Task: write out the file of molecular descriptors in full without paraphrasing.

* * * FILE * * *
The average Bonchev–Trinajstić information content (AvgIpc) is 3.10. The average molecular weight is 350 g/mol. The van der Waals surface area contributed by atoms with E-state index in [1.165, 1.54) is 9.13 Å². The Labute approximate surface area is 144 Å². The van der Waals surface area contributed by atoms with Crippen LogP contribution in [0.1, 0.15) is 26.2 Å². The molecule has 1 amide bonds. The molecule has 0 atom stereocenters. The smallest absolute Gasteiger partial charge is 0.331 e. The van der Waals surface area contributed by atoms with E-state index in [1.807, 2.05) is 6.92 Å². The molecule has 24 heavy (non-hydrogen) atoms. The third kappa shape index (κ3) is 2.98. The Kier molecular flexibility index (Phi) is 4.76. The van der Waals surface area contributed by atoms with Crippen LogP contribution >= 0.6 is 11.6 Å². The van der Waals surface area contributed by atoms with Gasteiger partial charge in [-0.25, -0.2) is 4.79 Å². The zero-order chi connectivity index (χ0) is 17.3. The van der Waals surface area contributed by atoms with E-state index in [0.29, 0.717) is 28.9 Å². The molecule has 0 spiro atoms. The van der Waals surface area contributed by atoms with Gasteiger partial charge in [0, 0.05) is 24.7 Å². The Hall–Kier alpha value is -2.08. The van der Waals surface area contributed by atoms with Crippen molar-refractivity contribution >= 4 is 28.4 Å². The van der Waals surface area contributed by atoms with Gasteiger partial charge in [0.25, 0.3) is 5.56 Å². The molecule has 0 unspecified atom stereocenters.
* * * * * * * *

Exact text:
The average Bonchev–Trinajstić information content (AvgIpc) is 3.10. The average molecular weight is 350 g/mol. The van der Waals surface area contributed by atoms with E-state index in [1.165, 1.54) is 9.13 Å². The Labute approximate surface area is 144 Å². The van der Waals surface area contributed by atoms with Crippen LogP contribution in [0.1, 0.15) is 26.2 Å². The molecule has 1 amide bonds. The molecule has 0 atom stereocenters. The smallest absolute Gasteiger partial charge is 0.331 e. The van der Waals surface area contributed by atoms with E-state index in [1.807, 2.05) is 6.92 Å². The molecule has 24 heavy (non-hydrogen) atoms. The third kappa shape index (κ3) is 2.98. The Kier molecular flexibility index (Phi) is 4.76. The van der Waals surface area contributed by atoms with Crippen LogP contribution >= 0.6 is 11.6 Å². The van der Waals surface area contributed by atoms with Gasteiger partial charge in [-0.25, -0.2) is 4.79 Å². The zero-order chi connectivity index (χ0) is 17.3. The van der Waals surface area contributed by atoms with E-state index in [0.29, 0.717) is 28.9 Å². The molecule has 0 spiro atoms. The van der Waals surface area contributed by atoms with Gasteiger partial charge in [0, 0.05) is 24.7 Å². The Hall–Kier alpha value is -2.08. The van der Waals surface area contributed by atoms with Crippen molar-refractivity contribution >= 4 is 28.4 Å². The van der Waals surface area contributed by atoms with Gasteiger partial charge in [0.25, 0.3) is 5.56 Å². The molecule has 0 unspecified atom stereocenters.